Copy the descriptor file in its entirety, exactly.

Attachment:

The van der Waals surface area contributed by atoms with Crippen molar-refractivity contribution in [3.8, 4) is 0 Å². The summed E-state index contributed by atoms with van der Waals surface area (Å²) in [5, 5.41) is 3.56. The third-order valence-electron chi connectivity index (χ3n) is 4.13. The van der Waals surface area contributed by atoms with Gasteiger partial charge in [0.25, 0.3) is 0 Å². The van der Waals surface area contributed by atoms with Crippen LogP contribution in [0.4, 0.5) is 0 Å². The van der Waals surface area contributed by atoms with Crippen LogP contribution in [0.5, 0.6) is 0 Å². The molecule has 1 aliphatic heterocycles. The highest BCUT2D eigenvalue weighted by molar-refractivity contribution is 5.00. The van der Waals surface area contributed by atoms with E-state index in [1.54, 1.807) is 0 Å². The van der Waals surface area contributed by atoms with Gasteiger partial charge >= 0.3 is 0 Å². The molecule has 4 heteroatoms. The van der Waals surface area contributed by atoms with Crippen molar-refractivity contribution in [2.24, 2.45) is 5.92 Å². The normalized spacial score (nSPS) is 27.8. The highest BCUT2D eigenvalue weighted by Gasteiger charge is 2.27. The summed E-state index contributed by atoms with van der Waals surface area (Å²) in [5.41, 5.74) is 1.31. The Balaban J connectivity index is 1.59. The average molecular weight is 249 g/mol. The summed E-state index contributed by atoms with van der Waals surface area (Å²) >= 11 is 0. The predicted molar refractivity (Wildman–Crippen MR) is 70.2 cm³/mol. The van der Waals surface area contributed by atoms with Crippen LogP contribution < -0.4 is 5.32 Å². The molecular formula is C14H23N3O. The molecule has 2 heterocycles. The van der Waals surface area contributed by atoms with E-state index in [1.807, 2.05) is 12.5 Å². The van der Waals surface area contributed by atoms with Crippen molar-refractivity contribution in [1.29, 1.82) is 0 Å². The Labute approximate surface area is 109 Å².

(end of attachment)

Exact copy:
The van der Waals surface area contributed by atoms with Crippen molar-refractivity contribution in [3.8, 4) is 0 Å². The summed E-state index contributed by atoms with van der Waals surface area (Å²) in [5, 5.41) is 3.56. The third-order valence-electron chi connectivity index (χ3n) is 4.13. The van der Waals surface area contributed by atoms with Gasteiger partial charge in [0.25, 0.3) is 0 Å². The van der Waals surface area contributed by atoms with Crippen LogP contribution in [0.4, 0.5) is 0 Å². The van der Waals surface area contributed by atoms with Crippen LogP contribution in [0.5, 0.6) is 0 Å². The molecule has 1 aliphatic heterocycles. The highest BCUT2D eigenvalue weighted by molar-refractivity contribution is 5.00. The van der Waals surface area contributed by atoms with E-state index in [1.54, 1.807) is 0 Å². The van der Waals surface area contributed by atoms with Gasteiger partial charge >= 0.3 is 0 Å². The molecule has 4 heteroatoms. The van der Waals surface area contributed by atoms with Crippen molar-refractivity contribution in [2.24, 2.45) is 5.92 Å². The normalized spacial score (nSPS) is 27.8. The highest BCUT2D eigenvalue weighted by Gasteiger charge is 2.27. The summed E-state index contributed by atoms with van der Waals surface area (Å²) in [5.41, 5.74) is 1.31. The Balaban J connectivity index is 1.59. The average molecular weight is 249 g/mol. The summed E-state index contributed by atoms with van der Waals surface area (Å²) >= 11 is 0. The predicted molar refractivity (Wildman–Crippen MR) is 70.2 cm³/mol. The van der Waals surface area contributed by atoms with Crippen LogP contribution < -0.4 is 5.32 Å². The molecular formula is C14H23N3O. The molecule has 2 heterocycles. The van der Waals surface area contributed by atoms with E-state index in [1.807, 2.05) is 12.5 Å². The van der Waals surface area contributed by atoms with Crippen molar-refractivity contribution in [1.29, 1.82) is 0 Å². The Labute approximate surface area is 109 Å².